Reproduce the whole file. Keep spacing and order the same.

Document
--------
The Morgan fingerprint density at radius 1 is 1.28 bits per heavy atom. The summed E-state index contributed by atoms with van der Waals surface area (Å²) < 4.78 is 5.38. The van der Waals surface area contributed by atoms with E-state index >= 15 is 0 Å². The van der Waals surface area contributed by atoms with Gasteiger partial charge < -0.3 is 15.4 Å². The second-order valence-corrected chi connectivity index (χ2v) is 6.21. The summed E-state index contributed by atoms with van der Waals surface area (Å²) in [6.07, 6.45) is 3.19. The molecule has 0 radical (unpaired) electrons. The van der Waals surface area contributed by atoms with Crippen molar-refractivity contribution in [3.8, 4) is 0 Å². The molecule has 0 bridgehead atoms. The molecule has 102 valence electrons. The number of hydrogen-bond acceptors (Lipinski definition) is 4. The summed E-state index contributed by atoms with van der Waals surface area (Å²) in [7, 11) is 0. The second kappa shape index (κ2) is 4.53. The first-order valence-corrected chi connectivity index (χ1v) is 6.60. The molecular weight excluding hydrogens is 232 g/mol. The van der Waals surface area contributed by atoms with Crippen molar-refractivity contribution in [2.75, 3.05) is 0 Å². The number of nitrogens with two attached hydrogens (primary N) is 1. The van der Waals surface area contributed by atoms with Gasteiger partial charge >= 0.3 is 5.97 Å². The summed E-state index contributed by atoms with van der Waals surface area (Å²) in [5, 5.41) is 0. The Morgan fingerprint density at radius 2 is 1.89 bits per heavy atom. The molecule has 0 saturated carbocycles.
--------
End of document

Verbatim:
The Morgan fingerprint density at radius 1 is 1.28 bits per heavy atom. The summed E-state index contributed by atoms with van der Waals surface area (Å²) < 4.78 is 5.38. The van der Waals surface area contributed by atoms with E-state index >= 15 is 0 Å². The van der Waals surface area contributed by atoms with Gasteiger partial charge < -0.3 is 15.4 Å². The second-order valence-corrected chi connectivity index (χ2v) is 6.21. The summed E-state index contributed by atoms with van der Waals surface area (Å²) in [6.07, 6.45) is 3.19. The molecule has 0 radical (unpaired) electrons. The van der Waals surface area contributed by atoms with Crippen molar-refractivity contribution in [3.8, 4) is 0 Å². The molecule has 0 bridgehead atoms. The molecule has 102 valence electrons. The number of hydrogen-bond acceptors (Lipinski definition) is 4. The summed E-state index contributed by atoms with van der Waals surface area (Å²) in [7, 11) is 0. The second kappa shape index (κ2) is 4.53. The first-order valence-corrected chi connectivity index (χ1v) is 6.60. The molecular weight excluding hydrogens is 232 g/mol. The van der Waals surface area contributed by atoms with Crippen molar-refractivity contribution in [2.75, 3.05) is 0 Å². The number of nitrogens with two attached hydrogens (primary N) is 1. The van der Waals surface area contributed by atoms with Gasteiger partial charge >= 0.3 is 5.97 Å². The summed E-state index contributed by atoms with van der Waals surface area (Å²) in [5, 5.41) is 0. The Morgan fingerprint density at radius 2 is 1.89 bits per heavy atom. The molecule has 0 saturated carbocycles.